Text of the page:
Black Women : My Soul Is A Witness

Discussion in 'Black Women - Mothers - Sisters - Daughters' started by NNQueen, Apr 15, 2006.

  1. NNQueen

    NNQueen going above and beyond PREMIUM MEMBER

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    Yes, I know, I'm the "feel good" sister and I believe one of my callings is to work with my sisters and to help them to feel good about themselves, less angry, less depressed. Sisters, I could have placed this in the Religion/Spiritual Forum but I deliberately chose to add it here because it's about you. It spoke to me in a very special way as I hope it speaks to you too. It's a long read, but I think it's worth it.

    My soul is a witness: spirit is the invisible thread binding us to women who came before - excerpted from the book, 'My Soul is a Witness' - 25th Anniversary Issue -- Essence, May, 1995 by Gloria Wade-Gayles


    "MAKING LISTS AT THE END OF EVERY DAY was as necessary to my mother's awakening the next morning as setting the clock to ring at a designated hour. I can see her now, sitting at the kitchen table, holding in her right hand a yellow pencil she has sharpened to an almost-point with a black-handled paring knife. Open before her is a small notebook, wired at the top and blue, red or green, depending on which one she has pulled from the plastic-wrapped package of three purchased at the five-and-dime. She thinks, as if in meditation, and then she writes her responsibilities for a "new beginning." She makes a to-do list, a to-buy list and an important-information list.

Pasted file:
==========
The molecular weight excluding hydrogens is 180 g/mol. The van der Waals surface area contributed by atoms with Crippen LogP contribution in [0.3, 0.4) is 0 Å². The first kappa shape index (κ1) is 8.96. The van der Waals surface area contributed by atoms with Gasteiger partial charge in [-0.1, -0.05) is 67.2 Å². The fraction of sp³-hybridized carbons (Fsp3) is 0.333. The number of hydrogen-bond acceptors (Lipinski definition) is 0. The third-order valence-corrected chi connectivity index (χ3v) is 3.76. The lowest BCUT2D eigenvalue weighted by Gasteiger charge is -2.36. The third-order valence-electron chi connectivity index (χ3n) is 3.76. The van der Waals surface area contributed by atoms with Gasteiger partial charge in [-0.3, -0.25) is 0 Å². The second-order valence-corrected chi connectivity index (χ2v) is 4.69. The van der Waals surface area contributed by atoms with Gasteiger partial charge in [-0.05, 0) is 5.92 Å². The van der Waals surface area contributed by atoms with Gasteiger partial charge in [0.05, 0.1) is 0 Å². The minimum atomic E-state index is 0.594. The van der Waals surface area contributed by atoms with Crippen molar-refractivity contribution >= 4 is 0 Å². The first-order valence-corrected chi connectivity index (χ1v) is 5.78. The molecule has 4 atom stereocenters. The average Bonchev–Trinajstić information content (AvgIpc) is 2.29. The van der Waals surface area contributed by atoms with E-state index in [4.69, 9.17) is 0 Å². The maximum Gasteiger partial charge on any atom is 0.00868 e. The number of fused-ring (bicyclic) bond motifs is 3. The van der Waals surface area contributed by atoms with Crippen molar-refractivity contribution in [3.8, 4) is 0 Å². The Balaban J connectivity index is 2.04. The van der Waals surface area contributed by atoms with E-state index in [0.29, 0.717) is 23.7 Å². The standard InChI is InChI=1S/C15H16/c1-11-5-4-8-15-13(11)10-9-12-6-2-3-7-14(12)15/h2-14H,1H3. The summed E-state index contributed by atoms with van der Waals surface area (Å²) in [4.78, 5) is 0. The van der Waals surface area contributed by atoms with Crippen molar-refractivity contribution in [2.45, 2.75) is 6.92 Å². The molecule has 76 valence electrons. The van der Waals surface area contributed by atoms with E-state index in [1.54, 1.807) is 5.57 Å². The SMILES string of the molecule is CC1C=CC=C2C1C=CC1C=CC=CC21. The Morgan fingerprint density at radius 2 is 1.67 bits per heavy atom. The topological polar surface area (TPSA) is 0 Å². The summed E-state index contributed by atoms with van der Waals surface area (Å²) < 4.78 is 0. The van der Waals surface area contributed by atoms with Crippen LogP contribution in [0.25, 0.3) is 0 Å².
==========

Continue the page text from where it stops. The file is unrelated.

When I was a child, I thought the activity was a boring routine that my mother's penchant for organizing made obligatory. But when I became a woman and, as the Scripture says, "put away childish things," I realized the activity was part of a spiritual ritual: first the lists, then the meditation and, before turning off the light, the prayers.

    It was, therefore, with an unsettling feeling--dread, really--that I accepted the list my mother forced me to take the night before the morning of her death. I would need it, she said. I remember the small notebook, wired at the top and dark blue, and the important-information list she had written with a firm hand: names of doctors and medicines and the numbers of her Blue Cross, life and burial policies.

    My mother's spirituality in life--and in death--started me on a search for my own, giving me a "new beginning." The Spirit, or spirituality, defies definition--a fact that speaks to its power as much as it reflects its mystery. Like the wind, it cannot be seen, and yet, like the wind, it surely is there, and we bear witness to its presence, its power. We cannot hold it in our hands and put it on a scale. But we feel the weight, the force, of its influence in our lives. We cannot hear it, but we hear ourselves speaking and singing and testifying because it moves, inspires and directs us to do so.

    But not always. Sometimes we attribute to luck, to happenstance or to our own abilities that which belongs to the workings of the Spirit in our lives. At least nonbelievers do. I was once among them, vociferous and arrogant in my unbelief. In my late twenties, and maybe even as late as my forties, I thought people who believed in the working of something as invisible and undefinable as "the spirit" were flirting with an illogic that, if they were not careful, could have dangerous consequences.